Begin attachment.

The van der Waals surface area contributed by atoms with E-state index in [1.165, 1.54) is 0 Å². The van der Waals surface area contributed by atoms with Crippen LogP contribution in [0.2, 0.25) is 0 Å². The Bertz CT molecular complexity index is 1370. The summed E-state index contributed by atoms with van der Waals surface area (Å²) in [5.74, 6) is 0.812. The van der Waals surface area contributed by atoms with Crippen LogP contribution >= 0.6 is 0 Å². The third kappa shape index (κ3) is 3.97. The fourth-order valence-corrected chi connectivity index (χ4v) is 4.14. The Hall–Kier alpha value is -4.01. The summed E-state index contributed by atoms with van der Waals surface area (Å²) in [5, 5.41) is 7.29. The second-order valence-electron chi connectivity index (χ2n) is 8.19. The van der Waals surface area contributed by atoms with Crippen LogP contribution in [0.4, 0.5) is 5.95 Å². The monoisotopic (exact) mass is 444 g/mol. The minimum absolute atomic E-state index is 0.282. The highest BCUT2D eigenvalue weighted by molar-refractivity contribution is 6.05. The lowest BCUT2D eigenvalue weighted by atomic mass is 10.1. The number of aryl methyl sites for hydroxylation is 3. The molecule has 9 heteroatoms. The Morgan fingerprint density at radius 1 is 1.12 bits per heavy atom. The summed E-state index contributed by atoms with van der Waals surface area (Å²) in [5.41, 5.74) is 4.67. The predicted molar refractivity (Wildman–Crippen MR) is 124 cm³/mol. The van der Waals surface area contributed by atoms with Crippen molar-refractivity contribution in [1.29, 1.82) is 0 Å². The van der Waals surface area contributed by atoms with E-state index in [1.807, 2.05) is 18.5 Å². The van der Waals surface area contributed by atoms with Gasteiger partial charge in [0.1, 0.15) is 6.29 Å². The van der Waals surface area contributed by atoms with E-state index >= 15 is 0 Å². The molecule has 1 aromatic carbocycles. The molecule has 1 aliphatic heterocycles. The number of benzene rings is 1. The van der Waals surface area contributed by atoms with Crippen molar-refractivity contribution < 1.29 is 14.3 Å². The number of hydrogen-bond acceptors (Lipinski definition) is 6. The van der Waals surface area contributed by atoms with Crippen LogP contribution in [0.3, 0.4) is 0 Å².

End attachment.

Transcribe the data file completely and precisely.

The van der Waals surface area contributed by atoms with E-state index in [1.165, 1.54) is 0 Å². The van der Waals surface area contributed by atoms with Crippen LogP contribution in [0.2, 0.25) is 0 Å². The Bertz CT molecular complexity index is 1370. The summed E-state index contributed by atoms with van der Waals surface area (Å²) in [5.74, 6) is 0.812. The van der Waals surface area contributed by atoms with Crippen LogP contribution >= 0.6 is 0 Å². The third kappa shape index (κ3) is 3.97. The fourth-order valence-corrected chi connectivity index (χ4v) is 4.14. The Hall–Kier alpha value is -4.01. The summed E-state index contributed by atoms with van der Waals surface area (Å²) in [5, 5.41) is 7.29. The second-order valence-electron chi connectivity index (χ2n) is 8.19. The van der Waals surface area contributed by atoms with Crippen LogP contribution in [0.4, 0.5) is 5.95 Å². The monoisotopic (exact) mass is 444 g/mol. The minimum absolute atomic E-state index is 0.282. The highest BCUT2D eigenvalue weighted by molar-refractivity contribution is 6.05. The lowest BCUT2D eigenvalue weighted by atomic mass is 10.1. The number of aryl methyl sites for hydroxylation is 3. The molecule has 9 heteroatoms. The Morgan fingerprint density at radius 1 is 1.12 bits per heavy atom. The summed E-state index contributed by atoms with van der Waals surface area (Å²) in [5.41, 5.74) is 4.67. The predicted molar refractivity (Wildman–Crippen MR) is 124 cm³/mol. The van der Waals surface area contributed by atoms with Crippen molar-refractivity contribution in [1.29, 1.82) is 0 Å². The van der Waals surface area contributed by atoms with E-state index in [1.807, 2.05) is 18.5 Å². The van der Waals surface area contributed by atoms with Gasteiger partial charge in [0.1, 0.15) is 6.29 Å². The van der Waals surface area contributed by atoms with E-state index >= 15 is 0 Å². The molecule has 1 aromatic carbocycles. The molecule has 1 aliphatic heterocycles. The number of benzene rings is 1. The van der Waals surface area contributed by atoms with Crippen molar-refractivity contribution < 1.29 is 14.3 Å². The number of hydrogen-bond acceptors (Lipinski definition) is 6. The van der Waals surface area contributed by atoms with Crippen LogP contribution in [0.3, 0.4) is 0 Å².